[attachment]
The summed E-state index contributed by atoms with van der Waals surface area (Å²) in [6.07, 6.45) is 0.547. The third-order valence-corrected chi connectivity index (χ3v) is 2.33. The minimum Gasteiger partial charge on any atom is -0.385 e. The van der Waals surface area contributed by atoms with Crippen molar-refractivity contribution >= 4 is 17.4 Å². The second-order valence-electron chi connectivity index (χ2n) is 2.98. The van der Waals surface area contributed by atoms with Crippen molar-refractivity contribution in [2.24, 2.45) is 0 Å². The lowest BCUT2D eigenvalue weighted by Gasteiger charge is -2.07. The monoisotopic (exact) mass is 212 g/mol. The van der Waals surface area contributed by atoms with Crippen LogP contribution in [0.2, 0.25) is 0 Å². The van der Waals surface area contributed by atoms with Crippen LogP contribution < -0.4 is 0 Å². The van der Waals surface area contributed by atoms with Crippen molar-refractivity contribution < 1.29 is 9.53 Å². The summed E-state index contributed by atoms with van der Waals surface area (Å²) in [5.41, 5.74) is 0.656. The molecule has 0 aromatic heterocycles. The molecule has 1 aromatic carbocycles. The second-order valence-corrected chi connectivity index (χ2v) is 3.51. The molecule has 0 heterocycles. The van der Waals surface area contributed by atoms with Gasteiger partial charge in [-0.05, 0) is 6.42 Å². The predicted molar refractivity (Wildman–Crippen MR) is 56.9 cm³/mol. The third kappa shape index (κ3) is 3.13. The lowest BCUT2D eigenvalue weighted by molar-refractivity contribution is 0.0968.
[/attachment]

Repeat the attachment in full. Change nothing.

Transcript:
The summed E-state index contributed by atoms with van der Waals surface area (Å²) in [6.07, 6.45) is 0.547. The third-order valence-corrected chi connectivity index (χ3v) is 2.33. The minimum Gasteiger partial charge on any atom is -0.385 e. The van der Waals surface area contributed by atoms with Crippen molar-refractivity contribution >= 4 is 17.4 Å². The second-order valence-electron chi connectivity index (χ2n) is 2.98. The van der Waals surface area contributed by atoms with Crippen molar-refractivity contribution in [2.24, 2.45) is 0 Å². The lowest BCUT2D eigenvalue weighted by Gasteiger charge is -2.07. The monoisotopic (exact) mass is 212 g/mol. The van der Waals surface area contributed by atoms with Crippen LogP contribution in [0.2, 0.25) is 0 Å². The van der Waals surface area contributed by atoms with Crippen LogP contribution < -0.4 is 0 Å². The van der Waals surface area contributed by atoms with Crippen molar-refractivity contribution < 1.29 is 9.53 Å². The summed E-state index contributed by atoms with van der Waals surface area (Å²) in [5.41, 5.74) is 0.656. The molecule has 0 aromatic heterocycles. The molecule has 1 aromatic carbocycles. The second-order valence-corrected chi connectivity index (χ2v) is 3.51. The molecule has 0 heterocycles. The van der Waals surface area contributed by atoms with Gasteiger partial charge in [-0.05, 0) is 6.42 Å². The predicted molar refractivity (Wildman–Crippen MR) is 56.9 cm³/mol. The third kappa shape index (κ3) is 3.13. The lowest BCUT2D eigenvalue weighted by molar-refractivity contribution is 0.0968.